ECB minutes show "large majority" in favour of quantitative easing

 
Emma Haslett
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Fears of deflation drove a "large majority" to back quantitative easing (Source: Getty)

The first-ever minutes of a meeting of European Central Bank monetary policymakers has shown that a "large majority" of its governing council supported the introduction of a quantitative easing programme.

The 9,000 word document shows its governing council was concerned low oil prices would lead to long-term low inflation.

This, in turn, raised the possibility of deflationary forces setting in, which would not permit an attitude of "benign neglect".

The minutes also show that the committee considered including corporate bonds in its asset purchase programme.

[Corporate bonds] could be seen as the most natural extension of the governing council's credit easing package, representing a more targeted measure directed towards a further improvement in the financing conditions of firms.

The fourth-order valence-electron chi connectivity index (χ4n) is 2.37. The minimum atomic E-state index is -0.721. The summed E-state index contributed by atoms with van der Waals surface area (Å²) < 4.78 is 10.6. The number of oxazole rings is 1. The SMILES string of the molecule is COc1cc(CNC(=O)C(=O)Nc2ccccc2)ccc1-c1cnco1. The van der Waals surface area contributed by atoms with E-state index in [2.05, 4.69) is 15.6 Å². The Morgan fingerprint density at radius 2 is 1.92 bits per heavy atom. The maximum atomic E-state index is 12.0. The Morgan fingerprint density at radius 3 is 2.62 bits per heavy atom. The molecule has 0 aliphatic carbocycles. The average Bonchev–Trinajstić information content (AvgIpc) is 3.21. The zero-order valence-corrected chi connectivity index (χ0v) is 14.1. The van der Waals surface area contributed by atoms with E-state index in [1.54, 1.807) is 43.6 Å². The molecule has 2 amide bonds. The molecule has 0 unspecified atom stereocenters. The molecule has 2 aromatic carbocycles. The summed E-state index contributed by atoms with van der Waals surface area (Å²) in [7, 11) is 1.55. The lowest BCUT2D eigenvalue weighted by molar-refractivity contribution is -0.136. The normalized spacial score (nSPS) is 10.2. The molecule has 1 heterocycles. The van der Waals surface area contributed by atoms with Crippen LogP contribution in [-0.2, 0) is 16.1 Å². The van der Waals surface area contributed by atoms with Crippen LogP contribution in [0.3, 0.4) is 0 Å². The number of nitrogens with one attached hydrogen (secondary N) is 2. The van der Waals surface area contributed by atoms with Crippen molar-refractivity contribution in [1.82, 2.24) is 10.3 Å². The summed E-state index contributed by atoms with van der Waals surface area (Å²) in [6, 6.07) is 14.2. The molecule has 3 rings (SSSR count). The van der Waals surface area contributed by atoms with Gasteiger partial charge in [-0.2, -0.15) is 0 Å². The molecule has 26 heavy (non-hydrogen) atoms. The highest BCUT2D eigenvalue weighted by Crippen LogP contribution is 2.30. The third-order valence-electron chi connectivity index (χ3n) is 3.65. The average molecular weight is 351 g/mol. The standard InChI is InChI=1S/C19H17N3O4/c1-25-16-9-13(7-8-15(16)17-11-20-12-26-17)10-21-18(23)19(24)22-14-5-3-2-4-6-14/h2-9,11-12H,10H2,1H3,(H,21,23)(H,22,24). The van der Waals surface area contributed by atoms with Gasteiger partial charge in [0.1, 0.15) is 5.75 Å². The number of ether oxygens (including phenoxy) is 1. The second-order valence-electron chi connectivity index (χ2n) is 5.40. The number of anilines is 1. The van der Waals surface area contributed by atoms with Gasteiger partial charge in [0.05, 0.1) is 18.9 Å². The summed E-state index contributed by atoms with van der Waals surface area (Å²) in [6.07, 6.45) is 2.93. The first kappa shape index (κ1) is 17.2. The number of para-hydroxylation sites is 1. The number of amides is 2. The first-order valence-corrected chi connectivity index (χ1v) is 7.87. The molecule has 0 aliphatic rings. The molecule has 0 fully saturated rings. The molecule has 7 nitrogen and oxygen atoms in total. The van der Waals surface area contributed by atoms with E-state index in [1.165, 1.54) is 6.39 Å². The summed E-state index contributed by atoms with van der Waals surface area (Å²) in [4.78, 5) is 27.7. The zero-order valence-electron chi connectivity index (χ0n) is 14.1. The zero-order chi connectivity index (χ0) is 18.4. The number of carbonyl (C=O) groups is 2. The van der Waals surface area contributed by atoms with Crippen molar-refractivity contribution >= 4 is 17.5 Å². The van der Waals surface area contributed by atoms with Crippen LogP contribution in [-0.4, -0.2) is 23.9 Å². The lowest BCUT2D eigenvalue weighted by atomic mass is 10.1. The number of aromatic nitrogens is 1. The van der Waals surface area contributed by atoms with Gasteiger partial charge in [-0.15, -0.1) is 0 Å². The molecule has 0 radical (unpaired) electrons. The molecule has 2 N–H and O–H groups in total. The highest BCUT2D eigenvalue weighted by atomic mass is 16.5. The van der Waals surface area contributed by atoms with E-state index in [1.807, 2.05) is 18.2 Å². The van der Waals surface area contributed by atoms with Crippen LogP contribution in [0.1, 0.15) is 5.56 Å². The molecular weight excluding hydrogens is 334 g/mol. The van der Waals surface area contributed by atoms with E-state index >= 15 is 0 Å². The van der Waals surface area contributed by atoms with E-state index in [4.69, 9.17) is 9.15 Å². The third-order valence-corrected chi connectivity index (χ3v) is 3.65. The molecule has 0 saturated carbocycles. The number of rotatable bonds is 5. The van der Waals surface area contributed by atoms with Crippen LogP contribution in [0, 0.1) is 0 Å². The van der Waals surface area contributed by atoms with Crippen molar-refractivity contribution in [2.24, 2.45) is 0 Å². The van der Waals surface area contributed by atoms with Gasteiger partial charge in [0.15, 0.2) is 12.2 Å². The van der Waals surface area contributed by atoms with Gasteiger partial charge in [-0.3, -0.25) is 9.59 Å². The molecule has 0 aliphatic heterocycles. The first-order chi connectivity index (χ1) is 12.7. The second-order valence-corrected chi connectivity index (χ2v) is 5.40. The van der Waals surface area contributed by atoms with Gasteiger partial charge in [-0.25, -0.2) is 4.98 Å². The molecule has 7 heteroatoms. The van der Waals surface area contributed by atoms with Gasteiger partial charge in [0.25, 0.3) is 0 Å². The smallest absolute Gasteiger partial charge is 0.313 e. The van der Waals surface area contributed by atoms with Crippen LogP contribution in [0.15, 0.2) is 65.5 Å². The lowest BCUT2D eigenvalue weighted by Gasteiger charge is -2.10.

In the end, though, it was decided that, "given the current level of corporate bond yields and the size of the corporate bond market, the credit easing potential of corporate bond purchases appeared rather small, and therefore offered only limited scope for providing the degree of accommodation needed at this stage".

However, they may be added to the programme in future.

Members decided national central banks would be responsible for losses from government bond buying, although some argued that the measures would "counter perceptions of a lack of unity".

By publishing its minutes, the ECB is following in the footsteps of the Bank of England, Bank of Japan and US Federal Reserve, which all publish minutes of their monthly monetary policy meetings.

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